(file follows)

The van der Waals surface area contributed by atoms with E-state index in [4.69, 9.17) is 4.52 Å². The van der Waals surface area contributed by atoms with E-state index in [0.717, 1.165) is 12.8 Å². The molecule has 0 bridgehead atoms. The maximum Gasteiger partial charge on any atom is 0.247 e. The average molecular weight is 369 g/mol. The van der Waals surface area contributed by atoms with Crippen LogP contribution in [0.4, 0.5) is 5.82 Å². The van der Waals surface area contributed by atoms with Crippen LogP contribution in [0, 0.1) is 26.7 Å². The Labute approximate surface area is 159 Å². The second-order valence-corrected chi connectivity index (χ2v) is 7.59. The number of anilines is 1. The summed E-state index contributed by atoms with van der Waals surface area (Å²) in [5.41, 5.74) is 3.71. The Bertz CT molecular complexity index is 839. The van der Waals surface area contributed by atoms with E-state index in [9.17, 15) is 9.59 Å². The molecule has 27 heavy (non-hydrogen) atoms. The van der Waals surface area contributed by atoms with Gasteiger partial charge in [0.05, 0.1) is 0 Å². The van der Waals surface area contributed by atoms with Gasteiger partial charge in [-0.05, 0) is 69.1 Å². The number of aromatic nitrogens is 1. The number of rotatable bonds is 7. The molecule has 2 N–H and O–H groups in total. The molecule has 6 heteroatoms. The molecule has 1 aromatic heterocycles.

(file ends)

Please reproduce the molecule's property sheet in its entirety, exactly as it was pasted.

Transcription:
The van der Waals surface area contributed by atoms with E-state index in [4.69, 9.17) is 4.52 Å². The van der Waals surface area contributed by atoms with E-state index in [0.717, 1.165) is 12.8 Å². The molecule has 0 bridgehead atoms. The maximum Gasteiger partial charge on any atom is 0.247 e. The average molecular weight is 369 g/mol. The van der Waals surface area contributed by atoms with Crippen LogP contribution in [0.4, 0.5) is 5.82 Å². The van der Waals surface area contributed by atoms with Crippen LogP contribution in [0, 0.1) is 26.7 Å². The Labute approximate surface area is 159 Å². The second-order valence-corrected chi connectivity index (χ2v) is 7.59. The number of anilines is 1. The summed E-state index contributed by atoms with van der Waals surface area (Å²) in [5.41, 5.74) is 3.71. The Bertz CT molecular complexity index is 839. The van der Waals surface area contributed by atoms with E-state index in [9.17, 15) is 9.59 Å². The molecule has 27 heavy (non-hydrogen) atoms. The van der Waals surface area contributed by atoms with Gasteiger partial charge in [0.05, 0.1) is 0 Å². The van der Waals surface area contributed by atoms with Gasteiger partial charge in [-0.05, 0) is 69.1 Å². The number of aromatic nitrogens is 1. The number of rotatable bonds is 7. The molecule has 2 N–H and O–H groups in total. The molecule has 6 heteroatoms. The molecule has 1 aromatic heterocycles.